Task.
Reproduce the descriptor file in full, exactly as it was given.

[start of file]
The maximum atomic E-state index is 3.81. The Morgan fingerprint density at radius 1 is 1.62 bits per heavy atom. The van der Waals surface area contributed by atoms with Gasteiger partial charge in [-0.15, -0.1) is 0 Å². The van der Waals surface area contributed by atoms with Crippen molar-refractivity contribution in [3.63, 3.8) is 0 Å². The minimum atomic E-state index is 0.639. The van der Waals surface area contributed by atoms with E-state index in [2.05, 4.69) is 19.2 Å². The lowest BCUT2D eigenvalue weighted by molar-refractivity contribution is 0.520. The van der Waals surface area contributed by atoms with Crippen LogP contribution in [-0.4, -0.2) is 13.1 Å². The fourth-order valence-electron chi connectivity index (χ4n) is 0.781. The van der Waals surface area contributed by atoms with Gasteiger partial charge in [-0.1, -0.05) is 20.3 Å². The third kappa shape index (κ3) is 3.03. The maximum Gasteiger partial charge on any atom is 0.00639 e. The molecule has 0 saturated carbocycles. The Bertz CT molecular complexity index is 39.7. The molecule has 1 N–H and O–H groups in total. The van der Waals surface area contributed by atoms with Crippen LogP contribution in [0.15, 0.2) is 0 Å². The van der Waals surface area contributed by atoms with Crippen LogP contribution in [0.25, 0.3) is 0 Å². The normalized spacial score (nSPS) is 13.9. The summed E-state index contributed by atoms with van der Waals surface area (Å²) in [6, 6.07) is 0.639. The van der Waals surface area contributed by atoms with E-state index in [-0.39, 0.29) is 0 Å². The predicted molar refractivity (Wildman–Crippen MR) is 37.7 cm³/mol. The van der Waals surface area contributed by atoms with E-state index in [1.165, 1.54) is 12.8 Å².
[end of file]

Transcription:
The maximum atomic E-state index is 3.81. The Morgan fingerprint density at radius 1 is 1.62 bits per heavy atom. The van der Waals surface area contributed by atoms with Gasteiger partial charge in [-0.15, -0.1) is 0 Å². The van der Waals surface area contributed by atoms with Crippen molar-refractivity contribution in [3.63, 3.8) is 0 Å². The minimum atomic E-state index is 0.639. The van der Waals surface area contributed by atoms with E-state index in [2.05, 4.69) is 19.2 Å². The lowest BCUT2D eigenvalue weighted by molar-refractivity contribution is 0.520. The van der Waals surface area contributed by atoms with Crippen LogP contribution in [-0.4, -0.2) is 13.1 Å². The fourth-order valence-electron chi connectivity index (χ4n) is 0.781. The van der Waals surface area contributed by atoms with Gasteiger partial charge in [-0.1, -0.05) is 20.3 Å². The third kappa shape index (κ3) is 3.03. The maximum Gasteiger partial charge on any atom is 0.00639 e. The molecule has 0 saturated carbocycles. The Bertz CT molecular complexity index is 39.7. The molecule has 1 N–H and O–H groups in total. The van der Waals surface area contributed by atoms with Crippen LogP contribution in [0.15, 0.2) is 0 Å². The van der Waals surface area contributed by atoms with Crippen LogP contribution in [0.25, 0.3) is 0 Å². The normalized spacial score (nSPS) is 13.9. The summed E-state index contributed by atoms with van der Waals surface area (Å²) in [6, 6.07) is 0.639. The van der Waals surface area contributed by atoms with E-state index in [-0.39, 0.29) is 0 Å². The predicted molar refractivity (Wildman–Crippen MR) is 37.7 cm³/mol. The van der Waals surface area contributed by atoms with E-state index in [1.165, 1.54) is 12.8 Å².